As directed once more by Roland Emmerich, you know what to expect, namely global destruction and CGI effects on a gargantuan scale, and, with the aliens’ new weapon able to reverse gravity, uproot entire cities and drop them on other cities (presumably a trick they learned from watching Age of Ultron), he certainly doesn’t stint himself. There’s also the dry quips (mostly courtesy of Goldblum), the cheesy sentimentality and plenty of good old heroic gung ho as the film heads to not one but two race against the clock life or extinction climaxes. Delivering precisely what it says on the tin, it’s supersized popcorn entertainment, setting up a sequel as Earth’s survivors ready themselves to take the fight back to the alien’s backyard. (Cineworld 5 Ways, NEC, Solihull; Empire Great Park, Sutton Coldfield; Everyman; Odeon Birmingham, Broadway Plaza, West Brom; Reel; Showcase Walsall; Vue Redditch, Star City)
Me Before You (12A) A Brit take on the Nicholas Sparks school of doomed romance, Thea Sharrock’s adaptation of Jojo Moyes’ bestseller benefits greatly from the effervescent presence of Emilia Clarke as twenty-something Louisa Clark who, after losing her job at her small seaside town café, becomes carer and companion to Will (Sam Claflin), the son of a wealthy family living at a country house, who, following an accident, has gone from high flying financier to a wheelchair-bound paraplegic, paralysed from the neck down.
Understandably somewhat bitter, Will isn’t the most sociable of folk, but, predictably, Emily’s enthusiasm and sweetness melt the frosty condescension and even get him to laugh. Although Emily’s already got a triathlon-obsessed boyfriend (Matthew Lewis), the friendship between her and Will slowly turns to something more, particularly when Will’s ex turns up with his best friend to announce they’re getting married.
There is, however, a major spoke in the wheel in that Will promised to give his parents (Charles Dance, Janet McTeer) six months before checking into Dignitas to put an end to what he sees as a life not worth the living. So can Emma persuade him to change his mind.
Since the trailer pretty much gives away the entire plot, you’ already know that’s not to be, but the journey to the foregone tear-stained conclusion is nonetheless sweetly engaging as she gives him at least a temporary reason to live and he awakens her to new possibilities and horizons. Although the support cast, which includes Jenna Coleman as Emma’s sister, Katrina, have little to do, Claflin exudes charisma without having to move a muscle (or at least very few of them) while Clarke is an irrepressible force of sunshine optimism. (Cineworld 5 NEC, Solihull; Electric; Empire Great Park, Sutton Coldfield; Everyman; Odeon Birmingham, Broadway Plaza; Reel; Showcase Walsall; Vue Redditch, Star City)
Money Monster (15)
Jodie Foster’s latest directorial outing is another swipe at wheeler dealer corporates and how their financial machinations can impact on the ordinary man in the street. George Clooney stars as titular fast-paced TV financial programme presenter Lee Gates, a slick talking, ego-driven showman who uses dance routines, costumes, sound effects and film clips to spark up his stock market tips. On his latest show he’s talking about how Ibis Clear Capital, a company he’d bigged up, has somehow managed to lose $800 million of capital overnight through what they’re calling a computer glitch. He wants to interview their CEO, Walt Camby (Dominic West) to get a clearer explanation, but Camby’s off in one of his private jets and no one know where he is. Least of all the company’s head of PR, Diane Lester (Caitriona Balfe), who’s been roped in as stand in for what will be basically be a non-probing puff piece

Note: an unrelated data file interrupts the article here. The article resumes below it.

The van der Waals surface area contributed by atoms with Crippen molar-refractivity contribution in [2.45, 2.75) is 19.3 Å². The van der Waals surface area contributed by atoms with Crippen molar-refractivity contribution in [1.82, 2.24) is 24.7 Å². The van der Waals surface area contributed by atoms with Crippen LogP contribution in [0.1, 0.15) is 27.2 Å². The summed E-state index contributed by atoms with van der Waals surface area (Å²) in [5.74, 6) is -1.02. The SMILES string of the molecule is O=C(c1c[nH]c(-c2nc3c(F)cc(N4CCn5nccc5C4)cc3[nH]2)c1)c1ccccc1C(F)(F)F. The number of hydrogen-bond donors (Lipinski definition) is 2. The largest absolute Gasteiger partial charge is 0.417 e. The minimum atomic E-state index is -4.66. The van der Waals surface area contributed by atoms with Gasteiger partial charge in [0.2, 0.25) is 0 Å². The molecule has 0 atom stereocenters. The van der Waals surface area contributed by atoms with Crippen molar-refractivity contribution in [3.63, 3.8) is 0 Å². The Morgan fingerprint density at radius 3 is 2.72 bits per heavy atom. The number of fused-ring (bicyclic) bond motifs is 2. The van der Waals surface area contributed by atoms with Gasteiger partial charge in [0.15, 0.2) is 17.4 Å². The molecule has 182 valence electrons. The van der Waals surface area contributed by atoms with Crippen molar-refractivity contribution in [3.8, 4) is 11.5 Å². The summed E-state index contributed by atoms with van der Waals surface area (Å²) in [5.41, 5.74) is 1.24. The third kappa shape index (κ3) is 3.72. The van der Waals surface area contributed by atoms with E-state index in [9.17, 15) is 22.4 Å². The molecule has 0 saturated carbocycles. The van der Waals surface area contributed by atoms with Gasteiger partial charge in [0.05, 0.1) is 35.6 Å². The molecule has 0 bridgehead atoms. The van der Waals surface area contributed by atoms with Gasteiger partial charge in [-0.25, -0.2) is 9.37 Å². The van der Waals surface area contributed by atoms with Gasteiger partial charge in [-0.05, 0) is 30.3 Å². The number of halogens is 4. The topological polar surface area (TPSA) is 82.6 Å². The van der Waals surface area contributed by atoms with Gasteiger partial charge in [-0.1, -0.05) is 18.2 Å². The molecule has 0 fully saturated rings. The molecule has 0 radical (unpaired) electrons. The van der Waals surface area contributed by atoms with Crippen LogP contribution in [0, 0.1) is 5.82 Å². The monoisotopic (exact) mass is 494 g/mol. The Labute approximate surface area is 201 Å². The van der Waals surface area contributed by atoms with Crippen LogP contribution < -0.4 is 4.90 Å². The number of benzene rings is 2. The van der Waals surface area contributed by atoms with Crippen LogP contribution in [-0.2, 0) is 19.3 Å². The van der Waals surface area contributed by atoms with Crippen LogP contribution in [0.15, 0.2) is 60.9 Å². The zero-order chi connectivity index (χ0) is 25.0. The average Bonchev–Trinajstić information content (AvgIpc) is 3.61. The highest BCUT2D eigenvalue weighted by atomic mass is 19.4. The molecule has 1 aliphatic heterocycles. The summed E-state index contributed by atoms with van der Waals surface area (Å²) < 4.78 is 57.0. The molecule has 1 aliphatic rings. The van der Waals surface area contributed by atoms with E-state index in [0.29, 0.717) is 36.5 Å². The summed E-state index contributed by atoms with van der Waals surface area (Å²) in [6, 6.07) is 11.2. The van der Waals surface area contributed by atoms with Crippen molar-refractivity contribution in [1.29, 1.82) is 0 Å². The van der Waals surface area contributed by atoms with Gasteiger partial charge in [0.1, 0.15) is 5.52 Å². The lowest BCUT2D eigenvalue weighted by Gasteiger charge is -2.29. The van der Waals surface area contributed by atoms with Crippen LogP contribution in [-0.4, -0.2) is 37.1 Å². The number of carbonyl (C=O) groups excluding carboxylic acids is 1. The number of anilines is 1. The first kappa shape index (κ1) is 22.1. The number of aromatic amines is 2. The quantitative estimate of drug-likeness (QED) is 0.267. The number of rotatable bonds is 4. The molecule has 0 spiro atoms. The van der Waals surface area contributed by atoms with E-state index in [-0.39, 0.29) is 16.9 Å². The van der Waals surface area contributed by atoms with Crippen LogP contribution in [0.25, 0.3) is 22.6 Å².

With Gates’s long-standing director Patty Fenn (Julia Roberts) in the control room, everything’s going as normal. Until she spots a figure lurking behind the scenery. This turns out to be Kyle Budwell (Jack O’Connell), a delivery man who followed Gates’s advice and invested the $60,000 left him by his mom in Ibis and has now lost the lot. He wants explanations too. Except he intends to get them with a gun and forcing Gates to wear a vest laden with enough Semtex to take out the entire studio.
And so, with the cameras still rolling and Fenn talking things through via Grants’ ear piece, the whole thing goes out live, as Lee variously tries to use logical argument and his charm on Kyle, inevitably making things worse, while, negotiation proving a no go, the cops try to get into position to take a shot. However, as the stand-off continues, information starts coming in to the studio that the computer glitch might in fact be a smokescreen for “human fingerprints.”
Playing out in pretty much real time, Foster keeps the tension tight, but also allows room for humour, most hilariously where the police set up a feed with Kyle’s pregnant girlfriend (Emily Meade) that decidedly does not go as they assumed.